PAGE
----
Letters from Istanbul (A Series)

You have to take risks. We will only understand the miracle of life fully when we allow the unexpected to happen – Paulo Coelho

letters from istanbul

Dancing men, kebab, coffee, Orphan Pamuk, the Ottomans, the bridge between east and west -known for a lot of things, Istanbul is most famous now for the Gezi Park protests over the recent summer.  Being here now, it seems more like the ghost of Taksim than a long-lasting feeling of change and revolution.  The cold carried summer away, students went back to school, people went back to work and there is a sort of stigma against talking about the ‘G’- word now.  Even catching up with friends at late night cafes, my Turkish is adept enough to hear voices in the background, mocking the subject of Gezi, that people will ‘not let it go’.

What we see in the media is not always to clear-cut on the ground.  If anything is conclusive, it will take more research into the how and why to even start to describe Turkey from the American perspective.  Like many things learned from the years with the Office of Intercultural Affairs, people are dynamic and much more than the singing-dancing-food stereotype we come to expect as tourists.  What really ticks at the pace we set ourselves?  It is more likely to find the unexpected and look at things from a complex perspective.

This series on Istanbul is a large part in respect and admiration to friends I have met along the way and people who helped me navigate the wonderfully unexpected things I hoped to find.  Talking about politics, religion, culture and globalization is rarely easy we always hold some of themselves in the places they have been and especially, the places we grew up.  As somebody from outside, I rarely ask the right questions the first time around- but I think it reveals a more valuable, natural tendency of people for patience and tolerance.  They have also changed my perspective on a lot of things and made me more conscious of my own particular habits- both the ones that are not likely to change and the ones that might make me a better person.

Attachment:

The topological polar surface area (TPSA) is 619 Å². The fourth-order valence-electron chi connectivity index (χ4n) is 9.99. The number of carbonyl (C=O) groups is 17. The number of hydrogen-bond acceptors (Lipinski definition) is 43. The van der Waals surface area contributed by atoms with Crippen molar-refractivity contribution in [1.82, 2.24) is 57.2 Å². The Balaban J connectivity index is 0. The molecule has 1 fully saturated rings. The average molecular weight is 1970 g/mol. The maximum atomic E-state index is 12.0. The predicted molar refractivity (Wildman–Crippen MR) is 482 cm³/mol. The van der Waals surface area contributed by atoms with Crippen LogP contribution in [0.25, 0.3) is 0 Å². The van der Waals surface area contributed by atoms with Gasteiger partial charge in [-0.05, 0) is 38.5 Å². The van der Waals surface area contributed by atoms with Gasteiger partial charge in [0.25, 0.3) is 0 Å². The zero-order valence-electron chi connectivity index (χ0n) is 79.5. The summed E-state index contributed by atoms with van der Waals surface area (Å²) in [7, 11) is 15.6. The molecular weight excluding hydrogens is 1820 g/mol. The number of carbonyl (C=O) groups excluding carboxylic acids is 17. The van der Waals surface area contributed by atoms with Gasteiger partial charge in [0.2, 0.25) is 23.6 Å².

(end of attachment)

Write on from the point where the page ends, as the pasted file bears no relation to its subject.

Please keep reading for more of what people have to say about Gezi Park, culture, politics, protest, and more throughout the week!


-Bridget Healy


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